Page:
Central America Stories and Tips

My Top 5 Mayan Sites

Tikal Photo,

Back in 2007 I explored parts of Central America (Southern Mexico, Guatemala and Honduras) and some of the Mayan sites within those countries. Here are my Top 5:

1. Tikal, Guatemala

My favourite Mayan site is this one, near the lakeside town of Flores. The National Park (and World Heritage Site) is surrounded by jungle and if you are interested in wildlife you will probably find you come across quite a bit in your visit. Birdwatchers would be advised to take a dawn walk as apparently this is an amazing opportunity to see the natural birds as well as the ruins. I went after this, and loved the jungle, the ruins and the whole ‘Lost World’ feel. If you climb up the top of some of the ruins (you can do this in Guatemala but not in Mexico) you see a jungle surrounding you, dotted with further ruins, and you could be forgiven for thinking that modern civilisation is a lot further away than it actually is.

2. Palenque, Mexico

Based close to the town of the same name in Chiapas, Southern Mexico this is another jungle based site. If you are fit and able try and get a guide to give you a jungle walk first, arriving from the jungle to see the Temple of the Sun is far better than the approach from the coach park. Although much of the ruins are off limits as far as climbing is concerned, you can climb the Temple of the Count. For small people – those Mayans made some big steps! Here you will get excellent views of the rest of the site.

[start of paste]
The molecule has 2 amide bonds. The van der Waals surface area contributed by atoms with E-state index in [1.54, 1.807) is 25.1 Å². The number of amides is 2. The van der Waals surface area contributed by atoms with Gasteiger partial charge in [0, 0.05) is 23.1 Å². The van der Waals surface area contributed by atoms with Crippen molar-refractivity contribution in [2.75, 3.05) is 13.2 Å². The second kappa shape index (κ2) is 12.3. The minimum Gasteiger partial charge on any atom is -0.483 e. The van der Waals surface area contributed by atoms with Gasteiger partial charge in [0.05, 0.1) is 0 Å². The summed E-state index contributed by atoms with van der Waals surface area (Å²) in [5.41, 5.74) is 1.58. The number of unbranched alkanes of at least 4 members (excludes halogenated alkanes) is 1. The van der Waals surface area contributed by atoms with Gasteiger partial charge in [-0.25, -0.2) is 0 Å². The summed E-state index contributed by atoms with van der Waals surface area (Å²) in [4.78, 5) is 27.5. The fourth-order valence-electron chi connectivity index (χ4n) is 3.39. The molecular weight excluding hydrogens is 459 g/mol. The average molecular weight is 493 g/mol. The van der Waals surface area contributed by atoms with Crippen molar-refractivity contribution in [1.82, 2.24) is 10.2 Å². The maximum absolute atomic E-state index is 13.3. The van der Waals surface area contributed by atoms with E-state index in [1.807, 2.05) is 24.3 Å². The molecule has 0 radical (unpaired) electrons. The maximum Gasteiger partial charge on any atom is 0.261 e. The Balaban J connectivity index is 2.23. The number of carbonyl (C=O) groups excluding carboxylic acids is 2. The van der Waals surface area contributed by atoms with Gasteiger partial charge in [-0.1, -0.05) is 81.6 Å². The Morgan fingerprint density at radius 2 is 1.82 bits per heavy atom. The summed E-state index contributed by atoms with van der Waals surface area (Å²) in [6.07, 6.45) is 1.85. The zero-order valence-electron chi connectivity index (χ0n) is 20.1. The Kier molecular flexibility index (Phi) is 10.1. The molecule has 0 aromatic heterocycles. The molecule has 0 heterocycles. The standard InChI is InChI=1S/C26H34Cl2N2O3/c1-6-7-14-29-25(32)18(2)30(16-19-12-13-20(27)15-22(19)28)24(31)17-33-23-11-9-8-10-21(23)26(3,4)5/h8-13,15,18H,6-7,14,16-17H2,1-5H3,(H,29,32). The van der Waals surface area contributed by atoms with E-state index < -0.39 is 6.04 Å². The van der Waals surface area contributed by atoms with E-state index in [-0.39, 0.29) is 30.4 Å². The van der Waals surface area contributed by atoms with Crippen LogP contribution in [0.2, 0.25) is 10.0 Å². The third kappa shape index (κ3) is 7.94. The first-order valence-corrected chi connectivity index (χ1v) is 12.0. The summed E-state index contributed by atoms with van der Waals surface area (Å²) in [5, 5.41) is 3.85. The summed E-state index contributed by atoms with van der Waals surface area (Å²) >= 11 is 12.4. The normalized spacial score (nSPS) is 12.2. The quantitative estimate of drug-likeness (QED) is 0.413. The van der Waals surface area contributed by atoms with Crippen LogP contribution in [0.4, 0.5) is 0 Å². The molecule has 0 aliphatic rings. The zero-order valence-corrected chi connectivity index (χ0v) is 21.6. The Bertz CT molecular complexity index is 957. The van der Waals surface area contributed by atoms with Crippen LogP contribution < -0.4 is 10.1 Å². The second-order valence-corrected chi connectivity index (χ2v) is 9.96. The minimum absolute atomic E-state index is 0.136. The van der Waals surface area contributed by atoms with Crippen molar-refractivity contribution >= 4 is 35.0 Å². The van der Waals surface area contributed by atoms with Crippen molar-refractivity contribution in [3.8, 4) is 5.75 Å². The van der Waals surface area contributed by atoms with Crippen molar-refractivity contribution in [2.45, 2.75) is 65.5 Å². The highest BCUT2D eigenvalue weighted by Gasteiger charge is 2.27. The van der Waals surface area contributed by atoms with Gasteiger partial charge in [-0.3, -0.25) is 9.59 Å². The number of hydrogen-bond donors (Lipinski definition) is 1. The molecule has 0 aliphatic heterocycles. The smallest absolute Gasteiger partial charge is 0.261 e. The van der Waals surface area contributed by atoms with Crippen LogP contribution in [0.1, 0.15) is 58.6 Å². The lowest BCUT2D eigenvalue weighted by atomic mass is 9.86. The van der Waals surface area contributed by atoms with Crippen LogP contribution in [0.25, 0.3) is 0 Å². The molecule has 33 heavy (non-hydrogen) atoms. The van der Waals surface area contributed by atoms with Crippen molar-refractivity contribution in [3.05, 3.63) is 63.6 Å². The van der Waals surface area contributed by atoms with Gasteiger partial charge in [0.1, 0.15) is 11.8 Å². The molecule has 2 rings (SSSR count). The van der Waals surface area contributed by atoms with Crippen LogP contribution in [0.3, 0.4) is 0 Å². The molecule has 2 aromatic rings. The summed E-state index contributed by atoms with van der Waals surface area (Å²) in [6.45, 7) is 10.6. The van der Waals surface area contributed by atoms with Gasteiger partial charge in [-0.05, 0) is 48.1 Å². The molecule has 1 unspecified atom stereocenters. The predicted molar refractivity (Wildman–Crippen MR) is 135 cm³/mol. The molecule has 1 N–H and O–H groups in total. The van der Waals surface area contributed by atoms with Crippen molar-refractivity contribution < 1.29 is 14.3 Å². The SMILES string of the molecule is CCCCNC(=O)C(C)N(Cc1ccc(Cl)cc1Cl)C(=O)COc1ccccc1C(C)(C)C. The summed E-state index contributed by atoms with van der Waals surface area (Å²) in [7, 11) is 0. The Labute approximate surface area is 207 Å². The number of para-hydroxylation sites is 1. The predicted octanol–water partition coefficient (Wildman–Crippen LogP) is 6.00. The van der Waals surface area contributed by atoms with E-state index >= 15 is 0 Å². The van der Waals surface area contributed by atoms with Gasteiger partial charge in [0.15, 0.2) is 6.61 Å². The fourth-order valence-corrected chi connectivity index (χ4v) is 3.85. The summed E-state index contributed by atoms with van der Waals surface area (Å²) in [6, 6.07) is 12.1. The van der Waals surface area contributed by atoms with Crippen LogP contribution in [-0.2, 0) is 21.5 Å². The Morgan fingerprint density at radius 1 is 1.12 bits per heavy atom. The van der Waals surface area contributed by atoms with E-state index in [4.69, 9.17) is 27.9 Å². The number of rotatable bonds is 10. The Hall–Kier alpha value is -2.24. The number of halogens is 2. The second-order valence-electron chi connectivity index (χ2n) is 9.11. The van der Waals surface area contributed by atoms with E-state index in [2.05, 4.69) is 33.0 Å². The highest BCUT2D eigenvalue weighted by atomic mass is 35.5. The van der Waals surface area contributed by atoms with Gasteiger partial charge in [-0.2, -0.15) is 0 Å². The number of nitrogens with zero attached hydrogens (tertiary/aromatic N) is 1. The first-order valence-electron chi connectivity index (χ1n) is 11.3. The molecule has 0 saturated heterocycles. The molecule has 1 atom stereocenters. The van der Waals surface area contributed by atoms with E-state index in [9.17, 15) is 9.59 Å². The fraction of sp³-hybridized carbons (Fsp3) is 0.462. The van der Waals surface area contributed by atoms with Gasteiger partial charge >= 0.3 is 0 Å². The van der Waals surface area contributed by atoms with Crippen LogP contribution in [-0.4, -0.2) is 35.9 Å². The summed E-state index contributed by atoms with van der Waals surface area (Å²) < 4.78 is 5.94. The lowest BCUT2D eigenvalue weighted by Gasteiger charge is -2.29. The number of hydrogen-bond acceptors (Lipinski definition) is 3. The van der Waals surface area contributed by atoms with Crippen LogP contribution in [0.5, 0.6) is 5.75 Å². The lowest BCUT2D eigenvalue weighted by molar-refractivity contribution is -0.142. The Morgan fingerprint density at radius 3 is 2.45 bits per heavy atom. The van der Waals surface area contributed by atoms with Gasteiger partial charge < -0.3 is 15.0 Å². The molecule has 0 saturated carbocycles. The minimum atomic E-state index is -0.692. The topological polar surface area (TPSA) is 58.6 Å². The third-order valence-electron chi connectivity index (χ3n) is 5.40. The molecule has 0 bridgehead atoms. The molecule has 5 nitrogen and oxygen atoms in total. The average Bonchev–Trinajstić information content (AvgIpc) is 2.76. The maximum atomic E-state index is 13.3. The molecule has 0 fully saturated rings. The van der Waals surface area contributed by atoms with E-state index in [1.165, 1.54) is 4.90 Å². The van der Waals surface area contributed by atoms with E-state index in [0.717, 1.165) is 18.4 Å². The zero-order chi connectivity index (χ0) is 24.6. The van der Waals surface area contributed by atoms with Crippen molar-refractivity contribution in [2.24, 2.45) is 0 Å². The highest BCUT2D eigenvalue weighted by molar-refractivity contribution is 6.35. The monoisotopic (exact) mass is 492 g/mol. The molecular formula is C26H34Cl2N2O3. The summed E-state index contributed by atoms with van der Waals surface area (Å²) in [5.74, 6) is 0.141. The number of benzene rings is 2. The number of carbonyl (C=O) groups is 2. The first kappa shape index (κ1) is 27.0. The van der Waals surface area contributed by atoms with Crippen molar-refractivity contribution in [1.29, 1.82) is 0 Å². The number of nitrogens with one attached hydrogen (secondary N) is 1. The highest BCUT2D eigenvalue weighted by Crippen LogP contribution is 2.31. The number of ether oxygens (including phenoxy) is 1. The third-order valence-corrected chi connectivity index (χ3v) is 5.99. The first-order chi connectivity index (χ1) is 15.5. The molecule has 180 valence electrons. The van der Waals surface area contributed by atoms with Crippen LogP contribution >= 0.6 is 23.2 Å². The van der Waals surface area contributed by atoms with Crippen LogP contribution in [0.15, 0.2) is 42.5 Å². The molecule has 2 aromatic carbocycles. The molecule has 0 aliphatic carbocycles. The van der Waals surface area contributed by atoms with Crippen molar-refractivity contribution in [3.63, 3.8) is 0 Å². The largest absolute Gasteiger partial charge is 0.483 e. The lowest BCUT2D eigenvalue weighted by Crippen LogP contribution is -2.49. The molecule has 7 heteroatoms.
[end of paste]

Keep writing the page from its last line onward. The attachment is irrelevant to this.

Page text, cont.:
3. Chichen itza, Mexico

This is a beautiful, pristine site based a few hours outside Merida in Mexico’s Yucatan region. It is also accessible from the popular tourist destination of Cancun. If you are in this neck of the woods and only able to do one site then this is one is a good one to go to. Make sure you have a good guide, and you will find yourselves transported to the world of Apocolypto and the Ancient Mayan lifestyle. My only criticism in that the site can be a bit antiseptic, in that it is almost too clean and tidy, when the majority of sites are jungle based. Saying that is also very well preserved, although you can not climb El Castillo due to the Mexican government not wanting to be sued if you fell off!

4. Yaxchillan, Mexico

Just lying on the Mexican-Guatemalan border on the river Usumacinta, in the Chiapas region of Mexico this site can only be accessed by boat. It is a small site compared to the others in this list, and only parts of it are in good condition, some parts are very much in ruins. Like most it is surrounded by jungle, and living in the trees are howler monkeys, which actually roar rather than howl. Picture yourself surrounded by ancient ruins, a river and jungle on all sides, and hearing the roar of all these monkeys? I felt like I was in Jurassic Park and half expected a T-Rex to charge out the jungle. Definitely worth the boat trip for the atmosphere is nothing else. Also, bring a torch as you can go inside some of the buildings.

5. Copan, Honduras.

Based just outside the small town of Copan Ruinas, near the Guatemalan border, this site still has lots of excavations going on. As a site this is noted for its carvings and stelae, as well as the hieroglyphic stairway. It is not particularly large, but is quite compact with all the main aspects of the site being close together.

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